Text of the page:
White noise is a random signal (or process) with a flat power spectral density. In other words, the signal's power spectral density has equal power in any band, at any center frequency, having a given bandwidth. White noise is considered analogous to white light which contains all frequencies.
Who am I?
Thursday, January 03, 2008
Shattering Myths ... about Realism
The Myth features him in his most mature role to date - an urbane archaeologist with a dashing bachelor pad complete with a moving roof overlooking the sea and yet you find no honies on any of his bean bags, mainly because of his narcolepsy. He falls asleep at odd times of the day and starts dreaming of a life lived centuries ago. A princess with a questionable choice in men, ignores royal passes and instead lusts over Jaggu, who is a general in the royal army but his only job is to protect the princess. What is special about the dreams are that they are as episodic as Ramanand Sagar's Ramayan. Also please note Jaggu's subtle ode to Satyajit Ray's Sonar Kella here and flirting with the classic debate over rebirth. The princess reinvents a new CPR technique which involves disrobing the woman's upper garment and hugging the dying male. This stable boy-rich Lady taboo love affair reaches unimaginable unidirectional proportions though when the princess decides to sit quite pretty on a carriage about to slip away to oblivion as Jaggu ties himself to the carriage when he is interrupted by a sword fight seeking enemy soldier.
Like every great story, The Myth also has a femme fatale - the irrepressible Mallika Sherawat with her chest that shares the same quality. Essaying the role of the rustically foxy and curiously named Samantha - a character who exclusively forces the story to move to a South Indian village with heinous extras who could crack mirrors with just their looks, brandishing shiny swords like children's toys. Incidentally, they do not use alarm clocks in rural South India. Men wake up to women practicing some form of suggestive aerobics style dance routine in minimal robes. The script did not explore how women wake up. Samantha's other vocations include teaching an elephant called Lakmshi how to give her a bath by spraying her with water and making a case for Ms. Sherawat as an entrant for the Miss World Wet Tshirt pageant, and emulating Reena Roy's Nagin dance moves. India is shown to have progressed from being a country of monkey brain connoisseurs in Temple of Doom to flying sadhus in 2007. The most memorable scene of this landmark film for me was an action sequence on a tarred floor in which Ms. Sherawat first strips herself partly and then Jaggu helps her finish half the job - all in the name of saving her life. Don't get me wrong. The scenes have been very tastefully shot, as every fan of Ms. Sherawat's assets will vouch for, because Jaggu only makes movies for the whole family.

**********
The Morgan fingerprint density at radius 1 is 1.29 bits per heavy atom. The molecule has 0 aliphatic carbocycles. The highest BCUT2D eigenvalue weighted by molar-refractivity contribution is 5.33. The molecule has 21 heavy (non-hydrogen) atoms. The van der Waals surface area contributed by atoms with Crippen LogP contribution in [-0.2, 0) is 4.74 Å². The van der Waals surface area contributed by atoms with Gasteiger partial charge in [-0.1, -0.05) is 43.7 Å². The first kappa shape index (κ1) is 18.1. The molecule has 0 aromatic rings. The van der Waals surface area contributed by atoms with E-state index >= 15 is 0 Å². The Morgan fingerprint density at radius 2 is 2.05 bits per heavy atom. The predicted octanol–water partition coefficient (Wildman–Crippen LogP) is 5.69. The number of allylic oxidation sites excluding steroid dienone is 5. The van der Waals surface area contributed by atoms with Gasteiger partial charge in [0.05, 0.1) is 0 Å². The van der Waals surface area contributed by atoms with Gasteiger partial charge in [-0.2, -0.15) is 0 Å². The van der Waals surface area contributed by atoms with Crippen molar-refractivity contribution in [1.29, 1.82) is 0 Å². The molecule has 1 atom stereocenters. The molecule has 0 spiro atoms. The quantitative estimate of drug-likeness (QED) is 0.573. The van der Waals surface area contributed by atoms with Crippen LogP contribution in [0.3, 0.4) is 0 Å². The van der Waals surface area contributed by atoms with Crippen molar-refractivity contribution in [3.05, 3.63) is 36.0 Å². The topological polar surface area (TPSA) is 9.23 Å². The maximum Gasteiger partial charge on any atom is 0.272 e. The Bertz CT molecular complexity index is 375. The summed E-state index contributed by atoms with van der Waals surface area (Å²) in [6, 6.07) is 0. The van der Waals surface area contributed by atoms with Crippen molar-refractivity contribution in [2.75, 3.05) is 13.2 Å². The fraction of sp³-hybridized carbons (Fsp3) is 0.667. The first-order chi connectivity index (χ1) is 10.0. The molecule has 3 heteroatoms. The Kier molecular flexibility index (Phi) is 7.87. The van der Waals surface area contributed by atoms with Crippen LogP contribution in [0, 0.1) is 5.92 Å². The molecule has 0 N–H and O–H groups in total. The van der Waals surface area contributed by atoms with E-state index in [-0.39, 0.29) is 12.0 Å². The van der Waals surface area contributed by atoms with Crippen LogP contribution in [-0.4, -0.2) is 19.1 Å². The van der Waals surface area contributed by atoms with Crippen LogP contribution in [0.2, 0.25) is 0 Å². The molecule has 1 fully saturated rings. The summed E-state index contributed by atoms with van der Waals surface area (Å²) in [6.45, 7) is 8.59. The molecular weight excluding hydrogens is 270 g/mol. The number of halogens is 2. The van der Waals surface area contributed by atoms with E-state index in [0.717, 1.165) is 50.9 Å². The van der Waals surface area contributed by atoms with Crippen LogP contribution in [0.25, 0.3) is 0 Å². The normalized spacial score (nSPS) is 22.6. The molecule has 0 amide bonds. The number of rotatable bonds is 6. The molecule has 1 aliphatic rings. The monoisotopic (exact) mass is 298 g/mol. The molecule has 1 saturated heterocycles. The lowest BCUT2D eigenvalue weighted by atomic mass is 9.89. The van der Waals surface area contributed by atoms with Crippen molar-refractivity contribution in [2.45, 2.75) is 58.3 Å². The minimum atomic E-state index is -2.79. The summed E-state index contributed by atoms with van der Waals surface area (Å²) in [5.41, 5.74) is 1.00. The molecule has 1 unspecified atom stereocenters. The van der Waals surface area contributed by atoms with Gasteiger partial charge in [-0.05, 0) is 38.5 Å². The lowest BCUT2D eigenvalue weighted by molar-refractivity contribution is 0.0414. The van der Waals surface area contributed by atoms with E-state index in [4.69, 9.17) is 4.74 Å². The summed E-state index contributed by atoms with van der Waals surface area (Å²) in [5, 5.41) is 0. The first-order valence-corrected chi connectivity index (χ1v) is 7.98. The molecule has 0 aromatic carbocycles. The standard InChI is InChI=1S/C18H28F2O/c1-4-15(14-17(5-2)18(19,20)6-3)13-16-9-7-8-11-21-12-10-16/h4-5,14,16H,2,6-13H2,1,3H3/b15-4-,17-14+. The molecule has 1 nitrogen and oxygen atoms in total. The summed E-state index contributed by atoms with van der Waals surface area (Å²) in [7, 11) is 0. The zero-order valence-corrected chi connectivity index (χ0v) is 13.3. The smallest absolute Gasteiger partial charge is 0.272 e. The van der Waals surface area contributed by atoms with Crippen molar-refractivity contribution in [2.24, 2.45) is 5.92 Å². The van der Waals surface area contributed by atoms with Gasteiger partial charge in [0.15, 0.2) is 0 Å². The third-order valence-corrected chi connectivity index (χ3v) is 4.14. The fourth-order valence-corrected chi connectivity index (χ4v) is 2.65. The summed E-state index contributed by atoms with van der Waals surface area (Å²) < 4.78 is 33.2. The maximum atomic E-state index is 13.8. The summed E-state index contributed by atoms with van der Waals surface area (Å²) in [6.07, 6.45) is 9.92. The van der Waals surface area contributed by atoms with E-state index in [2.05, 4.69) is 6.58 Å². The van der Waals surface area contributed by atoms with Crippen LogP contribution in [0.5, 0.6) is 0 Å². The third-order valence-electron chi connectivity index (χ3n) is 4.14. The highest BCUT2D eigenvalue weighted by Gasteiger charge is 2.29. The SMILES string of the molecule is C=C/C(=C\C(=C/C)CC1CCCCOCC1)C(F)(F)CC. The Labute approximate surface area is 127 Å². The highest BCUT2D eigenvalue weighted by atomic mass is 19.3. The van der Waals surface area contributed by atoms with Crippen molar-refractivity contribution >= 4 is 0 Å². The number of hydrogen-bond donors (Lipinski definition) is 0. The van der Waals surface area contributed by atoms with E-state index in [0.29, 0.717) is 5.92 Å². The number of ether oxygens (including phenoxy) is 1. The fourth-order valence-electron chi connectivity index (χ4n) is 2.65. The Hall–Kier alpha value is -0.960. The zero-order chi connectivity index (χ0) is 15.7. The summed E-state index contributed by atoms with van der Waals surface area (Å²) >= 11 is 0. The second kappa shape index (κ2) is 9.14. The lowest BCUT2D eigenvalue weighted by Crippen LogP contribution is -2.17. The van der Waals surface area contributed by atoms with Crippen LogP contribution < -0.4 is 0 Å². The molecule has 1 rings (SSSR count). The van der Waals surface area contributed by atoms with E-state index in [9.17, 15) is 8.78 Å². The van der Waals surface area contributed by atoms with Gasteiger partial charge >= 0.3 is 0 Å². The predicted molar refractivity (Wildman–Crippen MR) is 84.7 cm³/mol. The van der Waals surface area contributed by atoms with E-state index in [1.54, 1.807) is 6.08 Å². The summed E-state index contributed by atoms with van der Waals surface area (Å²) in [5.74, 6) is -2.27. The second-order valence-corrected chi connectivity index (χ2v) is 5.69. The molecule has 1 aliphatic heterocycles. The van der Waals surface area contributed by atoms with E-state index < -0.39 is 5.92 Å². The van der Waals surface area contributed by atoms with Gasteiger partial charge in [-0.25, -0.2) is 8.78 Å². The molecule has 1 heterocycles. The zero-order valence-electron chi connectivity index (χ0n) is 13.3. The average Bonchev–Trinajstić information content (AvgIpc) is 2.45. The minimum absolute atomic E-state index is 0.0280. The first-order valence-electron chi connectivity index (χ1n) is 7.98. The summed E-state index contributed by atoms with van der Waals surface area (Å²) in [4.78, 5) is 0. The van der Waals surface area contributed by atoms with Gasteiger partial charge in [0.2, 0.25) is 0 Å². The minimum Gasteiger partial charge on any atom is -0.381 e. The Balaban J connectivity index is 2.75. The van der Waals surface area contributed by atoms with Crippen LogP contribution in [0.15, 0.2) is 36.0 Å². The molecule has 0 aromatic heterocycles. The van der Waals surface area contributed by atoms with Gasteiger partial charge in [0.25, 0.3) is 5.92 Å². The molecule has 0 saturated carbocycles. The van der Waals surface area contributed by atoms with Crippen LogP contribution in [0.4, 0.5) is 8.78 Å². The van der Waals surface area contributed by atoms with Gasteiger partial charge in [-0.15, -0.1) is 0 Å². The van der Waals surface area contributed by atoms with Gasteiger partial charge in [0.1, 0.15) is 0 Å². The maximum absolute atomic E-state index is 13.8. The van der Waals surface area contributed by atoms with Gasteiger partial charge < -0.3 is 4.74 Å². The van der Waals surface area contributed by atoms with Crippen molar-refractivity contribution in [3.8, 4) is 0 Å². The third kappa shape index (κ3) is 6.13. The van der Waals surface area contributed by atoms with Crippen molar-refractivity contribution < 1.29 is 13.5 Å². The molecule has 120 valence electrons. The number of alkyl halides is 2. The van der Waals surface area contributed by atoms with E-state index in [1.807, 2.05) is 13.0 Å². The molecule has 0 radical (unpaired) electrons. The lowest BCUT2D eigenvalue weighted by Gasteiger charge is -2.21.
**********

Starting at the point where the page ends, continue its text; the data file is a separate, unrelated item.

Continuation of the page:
Jaggu ends the movie with odes to two cinematic greats - Kulbhushan Kharbanda and George Lucas. The villain of the movie dons what can only be deciphered to be a Chinese version of the bandhgala that Mr. Kharbanda was wearing in Shaan as the inimitable Shakaal. If rumors are to be believed, Surf Excel has approached the actor playing the villain's part as he miraculously manages to maintain the whiteness of his attire after beating up half a dozen good guys in mud - the sight of which would be enough to elicit inconsolable scolding from all mothers around the world. The last half an hour or so of the movie pitches the charm of science fiction in a historical setting - something even Lucas had not dared to explore in his Star Wars series. Jaggu borrows the climax straight out of the general script of Priyadarshan's comedies but colors it with a serious touch. The combination of all the influences produces scenes never before seen outside the Bhojpuri film industry - a flying villain, clay horses, temperamental gravity and Jaggu's very own constipated facial expressions.
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